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Redefining Constants

This post was originally written by Brian Takita.

We all like a good oxymoron, like redefining constants. There are times where we need to redefine a constant to test an edge case in the application code. Before I go into this example, please note that redefining constants is generally not a good way to have maintainable software. If you find yourself needing to redefine a constant, it may be an indication that refactoring is needed.

Given that, lets get into an example where you may need to redefine a constant. Lets say an app has does file uploads to Amazon’s S3 service. A common practice to upload to a real S3 account made for the production, development, or demo environment.

When in the test environment, a fake S3 service would be used instead. The fake service is useful to keep your tests fast and running predictably.

To get a different File Upload service object in each of your environments, one can have the S3 configuration in the environment files:

test.rb

STORAGE_SERVICE = FakeStorageService.new

development.rb

STORAGE_SERVICE = S3StorageService.new("development_service", "access_key", "secret_access_key")

production.rb

STORAGE_SERVICE = S3StorageService.new("production_service", "access_key", "secret_access_key")

The File Upload service objects can be set to constants in the environment file. This works great when testing the logic of the objects that use the File Upload service. However it is a good idea to run an integration test that does a real upload.

Since the tests are running in the test environment, a fake File Upload service is being used. Well now we want to use a real service that points to a test S3 account. An easy trick is to redefine the constant to the S3 service in setup and then redefine the constant back to the fake service on teardown.

There are a few ways of doing this…

Just Reset the Constant

context "A real S3 call" do

  setup do

    STORAGE_SERVICE = S3StorageService.new("test_service", "access_key", "secret_access_key")

  end

  teardown do

    STORAGE_SERVICE = FakeStorageService.new

  end

end

This is the simplest approach, but it produces an error:

warning: already initialized constant STORAGE_SERVICE

###Use silence_warnings

context "A real S3 call" do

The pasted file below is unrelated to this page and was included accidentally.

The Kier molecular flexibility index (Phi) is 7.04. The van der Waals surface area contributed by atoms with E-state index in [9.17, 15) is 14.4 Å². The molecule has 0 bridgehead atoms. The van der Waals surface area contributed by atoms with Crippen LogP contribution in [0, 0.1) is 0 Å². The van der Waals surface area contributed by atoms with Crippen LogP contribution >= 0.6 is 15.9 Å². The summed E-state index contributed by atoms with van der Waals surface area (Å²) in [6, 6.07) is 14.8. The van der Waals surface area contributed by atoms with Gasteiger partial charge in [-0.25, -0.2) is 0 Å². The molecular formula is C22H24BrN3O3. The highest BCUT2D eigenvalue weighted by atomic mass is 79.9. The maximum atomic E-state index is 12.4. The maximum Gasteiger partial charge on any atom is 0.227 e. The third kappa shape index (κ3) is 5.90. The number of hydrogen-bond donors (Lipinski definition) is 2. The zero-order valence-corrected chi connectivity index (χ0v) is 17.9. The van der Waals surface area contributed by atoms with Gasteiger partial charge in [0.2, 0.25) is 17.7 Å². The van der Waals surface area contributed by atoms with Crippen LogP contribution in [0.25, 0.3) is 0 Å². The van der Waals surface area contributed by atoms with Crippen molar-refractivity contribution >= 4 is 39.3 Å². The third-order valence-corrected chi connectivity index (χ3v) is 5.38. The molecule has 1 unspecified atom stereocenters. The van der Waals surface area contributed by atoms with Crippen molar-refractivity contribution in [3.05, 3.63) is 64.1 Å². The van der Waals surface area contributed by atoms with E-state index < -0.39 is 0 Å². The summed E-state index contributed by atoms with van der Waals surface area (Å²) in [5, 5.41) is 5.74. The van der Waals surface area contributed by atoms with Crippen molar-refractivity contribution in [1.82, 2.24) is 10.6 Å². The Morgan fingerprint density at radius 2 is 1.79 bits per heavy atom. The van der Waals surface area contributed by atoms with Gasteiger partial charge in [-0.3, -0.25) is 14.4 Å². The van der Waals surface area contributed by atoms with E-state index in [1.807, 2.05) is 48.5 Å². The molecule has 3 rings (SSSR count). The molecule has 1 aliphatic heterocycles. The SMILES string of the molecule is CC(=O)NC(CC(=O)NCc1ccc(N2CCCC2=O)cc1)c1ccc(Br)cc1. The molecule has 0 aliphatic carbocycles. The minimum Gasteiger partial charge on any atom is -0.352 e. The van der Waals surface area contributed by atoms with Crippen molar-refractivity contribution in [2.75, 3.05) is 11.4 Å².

setup do

    silence_warnings do

      STORAGE_SERVICE = S3StorageService.new("test_service", "access_key", "secret_access_key")

    end

  end

  teardown do

    silence_warnings do

      STORAGE_SERVICE = FakeStorageService.new

    end

  end

end

This solution removes the warning, but now a certain section of your code will not have warning at all. Also, one could argue that you lose semantic meaning. It also feels like a hack.

Redefine the Constant

class Module

  def redefine_const(name, value)

    __send__(:remove_const, name) if const_defined?(name)

    const_set(name, value)

  end

end



context "A real S3 call" do

  setup do

    Object.redefine_const(

      :STORAGE_SERVICE,

      S3StorageService.new("test_service", "access_key", "secret_access_key")

    )

  end

  teardown do

    Object.redefine_const(

      :STORAGE_SERVICE,

      STORAGE_SERVICE = FakeStorageService.new

    )

  end

end

Calling redefining the constant does not generate a warning. Also it does provide semantic value because you are actively declaring that you are redefining the constant. If there are other warnings, you will also see them.

Its all Dirty

Redefining constants is a non-standard tatic, especially for those new to Ruby. Since this is unconventional and is often contrary to assumptions, it may lead to unpredictable behavior.

Maybe the storage service can be an attribute that can be changed for individual tests.

Comments
  1. Chad Woolley says:

    Here’s a couple of more recent, Ruby-specific resources on Dependency Injection:

  2. Brian Takita says:

    A configuration object makes more sense, especially the example this article used.

    Sometimes, this isn’t an available option though.
    If you are able to refactor to a configuration object, do it.

  3. Chad Woolley says:

    I wrote a post on an alternative approach that avoids the need to redefine constants:

    http://www.pivotalblabs.com/articles/2007/04/16/avoiding-constants-in-rails

    Can you think of any situations when this approach would not be an available option?

  4. Brian Takita says:

    Having to live with constants rears itself mainly in code you can’t control.

    For example, there is RAILSENV and RAILSROOT and third party code that uses these constants directly. While it is an option to refactor the third-party code, there is overhead in maintaining a branch. The best option in this case would be to submit a patch that creates an accessor for railsenv and railsroot to the project. It can be initialized or lazily defaulted to their respective constants.

    There are a number of techniques to simulate different values for RAILS_ENV.

    • Redefine the constant
    • Set a RAILS_ENV constant in the class you are trying to test
    • RAILS_ENV.replace

    None of these techniques are nearly as appealing as setting a hash or writer method though.

    I can’t think of any other good reasons…

  5. p says:

    Thanks for the helpful post and discussion!

    Here is an example where this technique of redefining a constant is useful, where a configuration object approach can’t help:

    Change the ActionController::Routing::Segment’s RESERVED_PCHAR, SAFE_PCHAR and UNSAFE_PCHAR constant definitions: Either because one is using an earlier RoR where this patch is unavailable: https://rails.lighthouseapp.com/projects/8994-ruby-on-rails/tickets/2574-routing-double-escape-url-segments or modifying them to include/exclude a few other characters for the particular app need.

    Cheers,
    Philip

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